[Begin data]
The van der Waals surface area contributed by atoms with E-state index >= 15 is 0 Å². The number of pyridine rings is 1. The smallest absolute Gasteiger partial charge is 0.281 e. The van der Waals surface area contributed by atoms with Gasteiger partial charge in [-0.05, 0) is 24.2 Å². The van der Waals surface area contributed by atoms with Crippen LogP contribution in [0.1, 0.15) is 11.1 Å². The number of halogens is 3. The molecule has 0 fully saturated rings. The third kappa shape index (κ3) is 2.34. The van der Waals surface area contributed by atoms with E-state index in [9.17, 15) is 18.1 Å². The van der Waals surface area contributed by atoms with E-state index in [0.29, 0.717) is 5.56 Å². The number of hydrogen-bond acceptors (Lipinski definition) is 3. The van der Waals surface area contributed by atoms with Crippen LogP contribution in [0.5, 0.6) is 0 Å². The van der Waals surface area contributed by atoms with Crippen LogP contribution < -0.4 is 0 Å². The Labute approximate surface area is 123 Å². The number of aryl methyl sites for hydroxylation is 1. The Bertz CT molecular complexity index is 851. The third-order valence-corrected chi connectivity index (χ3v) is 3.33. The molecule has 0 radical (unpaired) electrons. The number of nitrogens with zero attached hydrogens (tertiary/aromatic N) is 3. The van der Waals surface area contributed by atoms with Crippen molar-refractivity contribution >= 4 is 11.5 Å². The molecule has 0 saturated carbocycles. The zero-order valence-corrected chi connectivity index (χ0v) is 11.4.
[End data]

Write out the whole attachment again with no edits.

The van der Waals surface area contributed by atoms with E-state index >= 15 is 0 Å². The number of pyridine rings is 1. The smallest absolute Gasteiger partial charge is 0.281 e. The van der Waals surface area contributed by atoms with Gasteiger partial charge in [-0.05, 0) is 24.2 Å². The van der Waals surface area contributed by atoms with Crippen LogP contribution in [0.1, 0.15) is 11.1 Å². The number of halogens is 3. The molecule has 0 fully saturated rings. The third kappa shape index (κ3) is 2.34. The van der Waals surface area contributed by atoms with E-state index in [9.17, 15) is 18.1 Å². The van der Waals surface area contributed by atoms with E-state index in [0.29, 0.717) is 5.56 Å². The number of hydrogen-bond acceptors (Lipinski definition) is 3. The van der Waals surface area contributed by atoms with Crippen LogP contribution in [0.5, 0.6) is 0 Å². The van der Waals surface area contributed by atoms with Crippen LogP contribution < -0.4 is 0 Å². The Labute approximate surface area is 123 Å². The number of aryl methyl sites for hydroxylation is 1. The Bertz CT molecular complexity index is 851. The third-order valence-corrected chi connectivity index (χ3v) is 3.33. The molecule has 0 radical (unpaired) electrons. The number of nitrogens with zero attached hydrogens (tertiary/aromatic N) is 3. The van der Waals surface area contributed by atoms with Crippen molar-refractivity contribution >= 4 is 11.5 Å². The molecule has 0 saturated carbocycles. The zero-order valence-corrected chi connectivity index (χ0v) is 11.4.